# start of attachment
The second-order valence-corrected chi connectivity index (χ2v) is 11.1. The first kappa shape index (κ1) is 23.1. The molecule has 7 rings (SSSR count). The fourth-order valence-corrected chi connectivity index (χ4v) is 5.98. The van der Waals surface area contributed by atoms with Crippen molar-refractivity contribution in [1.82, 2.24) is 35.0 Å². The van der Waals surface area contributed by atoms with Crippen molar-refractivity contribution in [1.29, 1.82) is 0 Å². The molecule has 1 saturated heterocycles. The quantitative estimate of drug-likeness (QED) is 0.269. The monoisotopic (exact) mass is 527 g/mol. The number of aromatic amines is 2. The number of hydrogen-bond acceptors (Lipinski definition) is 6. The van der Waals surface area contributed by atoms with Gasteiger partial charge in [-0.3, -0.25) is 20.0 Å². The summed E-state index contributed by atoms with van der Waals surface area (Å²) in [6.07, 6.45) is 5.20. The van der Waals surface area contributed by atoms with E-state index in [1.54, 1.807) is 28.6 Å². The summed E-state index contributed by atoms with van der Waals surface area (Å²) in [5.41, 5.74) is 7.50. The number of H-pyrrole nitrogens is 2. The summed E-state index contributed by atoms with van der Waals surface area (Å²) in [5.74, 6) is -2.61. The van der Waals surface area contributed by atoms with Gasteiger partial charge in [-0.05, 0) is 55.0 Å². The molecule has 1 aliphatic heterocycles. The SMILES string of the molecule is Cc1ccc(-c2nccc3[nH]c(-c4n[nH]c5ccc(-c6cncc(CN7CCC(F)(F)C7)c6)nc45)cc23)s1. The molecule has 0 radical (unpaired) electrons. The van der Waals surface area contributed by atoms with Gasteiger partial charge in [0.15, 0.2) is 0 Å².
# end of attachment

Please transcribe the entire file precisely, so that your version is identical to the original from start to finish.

The second-order valence-corrected chi connectivity index (χ2v) is 11.1. The first kappa shape index (κ1) is 23.1. The molecule has 7 rings (SSSR count). The fourth-order valence-corrected chi connectivity index (χ4v) is 5.98. The van der Waals surface area contributed by atoms with Crippen molar-refractivity contribution in [1.82, 2.24) is 35.0 Å². The van der Waals surface area contributed by atoms with Crippen molar-refractivity contribution in [1.29, 1.82) is 0 Å². The molecule has 1 saturated heterocycles. The quantitative estimate of drug-likeness (QED) is 0.269. The monoisotopic (exact) mass is 527 g/mol. The number of aromatic amines is 2. The number of hydrogen-bond acceptors (Lipinski definition) is 6. The van der Waals surface area contributed by atoms with Gasteiger partial charge in [-0.3, -0.25) is 20.0 Å². The summed E-state index contributed by atoms with van der Waals surface area (Å²) in [6.07, 6.45) is 5.20. The van der Waals surface area contributed by atoms with E-state index in [1.54, 1.807) is 28.6 Å². The summed E-state index contributed by atoms with van der Waals surface area (Å²) in [5.41, 5.74) is 7.50. The number of H-pyrrole nitrogens is 2. The summed E-state index contributed by atoms with van der Waals surface area (Å²) in [5.74, 6) is -2.61. The van der Waals surface area contributed by atoms with Gasteiger partial charge in [-0.05, 0) is 55.0 Å². The molecule has 1 aliphatic heterocycles. The SMILES string of the molecule is Cc1ccc(-c2nccc3[nH]c(-c4n[nH]c5ccc(-c6cncc(CN7CCC(F)(F)C7)c6)nc45)cc23)s1. The molecule has 0 radical (unpaired) electrons. The van der Waals surface area contributed by atoms with Gasteiger partial charge in [0.15, 0.2) is 0 Å².